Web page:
I’m currently reading Small Vices, by the (regrettably) recently-deceased Robert B. Parker. I’m pretty sure, 250 pages in, that I have already read this book; but (a) I can’t remember how it ends and (b) every Spenser novel I’ve ever read is so completely brilliantly wonderful that I still enjoy them even after repeated consumption.
Here is an excerpt from Spenser’s description of my current home. I think it’s perfect:
“One of the oddities of life in Southern California was the sense of timelessness that set in. There were no real seasons in California and each day was about like the last one. People were probably startled out here to find that they’d aged. For me the days were barely distinguishable, a repetitive sequence of effort and sweat and exhaustion and failure, briefly interrupted by sleep and food. Drinking some of the local wine each evening became more exciting than anything I’d imagined.”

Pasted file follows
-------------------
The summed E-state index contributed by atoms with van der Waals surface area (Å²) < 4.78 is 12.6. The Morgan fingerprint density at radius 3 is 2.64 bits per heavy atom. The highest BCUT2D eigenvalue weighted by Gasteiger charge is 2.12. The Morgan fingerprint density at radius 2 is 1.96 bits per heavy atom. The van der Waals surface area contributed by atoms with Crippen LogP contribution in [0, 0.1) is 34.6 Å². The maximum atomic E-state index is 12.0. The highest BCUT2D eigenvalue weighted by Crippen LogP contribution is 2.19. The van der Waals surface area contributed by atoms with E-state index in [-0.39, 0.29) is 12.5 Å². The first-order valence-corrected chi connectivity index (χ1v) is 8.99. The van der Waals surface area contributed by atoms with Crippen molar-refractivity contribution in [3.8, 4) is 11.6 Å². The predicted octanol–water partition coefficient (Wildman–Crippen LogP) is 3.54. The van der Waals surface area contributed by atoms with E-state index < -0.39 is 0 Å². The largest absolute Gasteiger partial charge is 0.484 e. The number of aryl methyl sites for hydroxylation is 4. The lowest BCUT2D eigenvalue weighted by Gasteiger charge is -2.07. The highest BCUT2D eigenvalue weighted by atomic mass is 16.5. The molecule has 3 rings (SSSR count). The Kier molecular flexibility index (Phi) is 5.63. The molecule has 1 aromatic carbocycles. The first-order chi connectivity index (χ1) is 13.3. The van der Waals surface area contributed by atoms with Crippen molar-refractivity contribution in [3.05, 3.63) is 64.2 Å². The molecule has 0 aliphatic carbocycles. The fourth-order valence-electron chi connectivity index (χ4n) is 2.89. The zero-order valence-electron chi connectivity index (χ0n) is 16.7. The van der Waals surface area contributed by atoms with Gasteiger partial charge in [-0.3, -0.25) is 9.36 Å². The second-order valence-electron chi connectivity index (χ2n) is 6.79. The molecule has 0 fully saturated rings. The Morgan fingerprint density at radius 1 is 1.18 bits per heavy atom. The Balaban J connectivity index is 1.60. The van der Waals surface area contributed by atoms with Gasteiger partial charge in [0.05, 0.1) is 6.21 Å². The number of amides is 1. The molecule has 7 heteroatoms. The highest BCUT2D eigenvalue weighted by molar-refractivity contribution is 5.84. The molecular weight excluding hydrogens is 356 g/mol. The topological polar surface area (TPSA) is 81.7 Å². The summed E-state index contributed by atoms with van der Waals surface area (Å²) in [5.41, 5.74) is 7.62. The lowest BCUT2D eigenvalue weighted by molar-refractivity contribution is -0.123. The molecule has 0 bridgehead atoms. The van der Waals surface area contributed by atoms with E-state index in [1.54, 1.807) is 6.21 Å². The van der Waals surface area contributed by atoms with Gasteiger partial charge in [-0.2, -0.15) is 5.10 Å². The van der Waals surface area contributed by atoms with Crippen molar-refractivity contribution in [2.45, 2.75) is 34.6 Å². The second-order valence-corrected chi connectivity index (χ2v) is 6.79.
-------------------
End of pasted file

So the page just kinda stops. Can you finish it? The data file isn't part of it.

I think I’ve read 28 of the 40 Spenser novels. In anticipation of their eventual end, I started pacing myself dramatically a decade ago. When I learned of Parker’s death I decided to limit myself to no more than one new one each year. Yesterday I started reading Small Vices thinking that I hadn’t read it yet and now am glad that it means I’ll get to read another in 2010.